'Sunbury' was first registered as a Kennel name in 1976. Long before then, Lynne Milne began her love affair with the German Shepherd. In fact it all started in 1955. This was the beginning of her long association with dogs and she has been actively showing, training and competing with her dogs ever since.
Lynne received her first German Shepherd, as a present from her Father in 1955. She named him 'Husky' and joined the Durban & District Kennel Club training sessions that were held on the Queensmead Soccer grounds in Umbilo. In 1956, as a founder member, she joined the Natal Alsatian Club, as it was then known. The club later corrected its name to Natal German Shepherd Dog Club and Lynne is an Honorary Life Member. She is also a Licenced Obedience Judge who's first appointment was in 1964.
Lynne is internationally recognized as a breeder of German Shepherd Dogs, with some of her breeding reaching Australia, Germany, Italy, South America, Swaziland, the UK, United States and many parts of South Africa. She has actively played a part in the introduction of breeding controls for registered German Shepherds in South Africa. These controls were introduced for the purpose of improving both the conformation and temperament of the breed. Working toward a German Shepherd that is "Sound in mind and body", Lynne believes in combining the best of conformation and working lines. She has imported several dogs from Germany who are specifically of sheep herding stock.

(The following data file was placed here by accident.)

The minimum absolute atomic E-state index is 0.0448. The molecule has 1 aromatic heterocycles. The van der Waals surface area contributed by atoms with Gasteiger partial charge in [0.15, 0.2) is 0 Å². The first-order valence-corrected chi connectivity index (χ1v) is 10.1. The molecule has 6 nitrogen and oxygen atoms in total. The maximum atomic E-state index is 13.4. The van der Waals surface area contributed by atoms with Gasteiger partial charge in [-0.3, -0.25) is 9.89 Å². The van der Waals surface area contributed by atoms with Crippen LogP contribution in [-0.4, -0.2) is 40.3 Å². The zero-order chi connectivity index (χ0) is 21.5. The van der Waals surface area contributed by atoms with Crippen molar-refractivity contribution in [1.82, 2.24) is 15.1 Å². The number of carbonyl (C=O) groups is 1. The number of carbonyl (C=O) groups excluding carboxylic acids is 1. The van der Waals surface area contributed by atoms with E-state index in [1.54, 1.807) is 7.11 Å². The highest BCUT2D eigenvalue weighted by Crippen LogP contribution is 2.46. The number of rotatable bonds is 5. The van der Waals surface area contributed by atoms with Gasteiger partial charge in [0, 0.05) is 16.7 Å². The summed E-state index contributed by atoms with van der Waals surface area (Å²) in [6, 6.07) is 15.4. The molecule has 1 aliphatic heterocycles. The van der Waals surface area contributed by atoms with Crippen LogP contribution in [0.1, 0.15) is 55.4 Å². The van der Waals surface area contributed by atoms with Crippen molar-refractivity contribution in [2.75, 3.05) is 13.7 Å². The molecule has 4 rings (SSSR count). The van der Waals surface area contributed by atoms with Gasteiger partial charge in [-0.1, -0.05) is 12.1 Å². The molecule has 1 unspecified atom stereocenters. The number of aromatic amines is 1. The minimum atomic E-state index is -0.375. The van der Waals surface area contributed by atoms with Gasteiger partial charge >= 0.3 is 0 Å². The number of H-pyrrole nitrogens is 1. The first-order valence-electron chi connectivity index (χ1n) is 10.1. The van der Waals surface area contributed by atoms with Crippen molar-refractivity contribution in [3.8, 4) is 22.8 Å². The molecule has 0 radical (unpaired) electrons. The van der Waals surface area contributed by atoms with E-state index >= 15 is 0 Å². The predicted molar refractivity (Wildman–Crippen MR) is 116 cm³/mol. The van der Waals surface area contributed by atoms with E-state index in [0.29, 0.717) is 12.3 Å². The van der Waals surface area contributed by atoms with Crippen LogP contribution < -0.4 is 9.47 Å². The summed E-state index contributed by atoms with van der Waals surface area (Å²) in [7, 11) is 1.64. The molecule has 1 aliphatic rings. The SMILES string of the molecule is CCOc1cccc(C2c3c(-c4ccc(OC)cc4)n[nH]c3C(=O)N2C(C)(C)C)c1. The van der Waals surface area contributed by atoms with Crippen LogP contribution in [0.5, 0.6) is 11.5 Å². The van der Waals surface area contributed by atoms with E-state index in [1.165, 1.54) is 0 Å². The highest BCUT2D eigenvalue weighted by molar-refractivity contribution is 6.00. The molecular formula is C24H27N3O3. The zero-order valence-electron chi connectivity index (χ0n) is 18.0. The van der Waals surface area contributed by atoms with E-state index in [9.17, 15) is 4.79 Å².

People often ask what is the difference between an Alsatian and a German Shepherd Dog. The truth is, there is no difference.
The original name was "Deutsche Schäferhund" and a direct translation is therefore "German Shepherd Dog". However, when the first specimens of the breed were brought to England, immediately after WW1, the anti-German feeling precluded public acceptance.
It was agreed that a new name was needed and, since the first puppies came from Alsace, a Province in France, on the border of Germany, the name Alsatian was coined. Without the German connotation, the breed soon became popular. . . . . . . . .
On the lighter side, an Alsatian is a Frenchman - from the province of Alsace!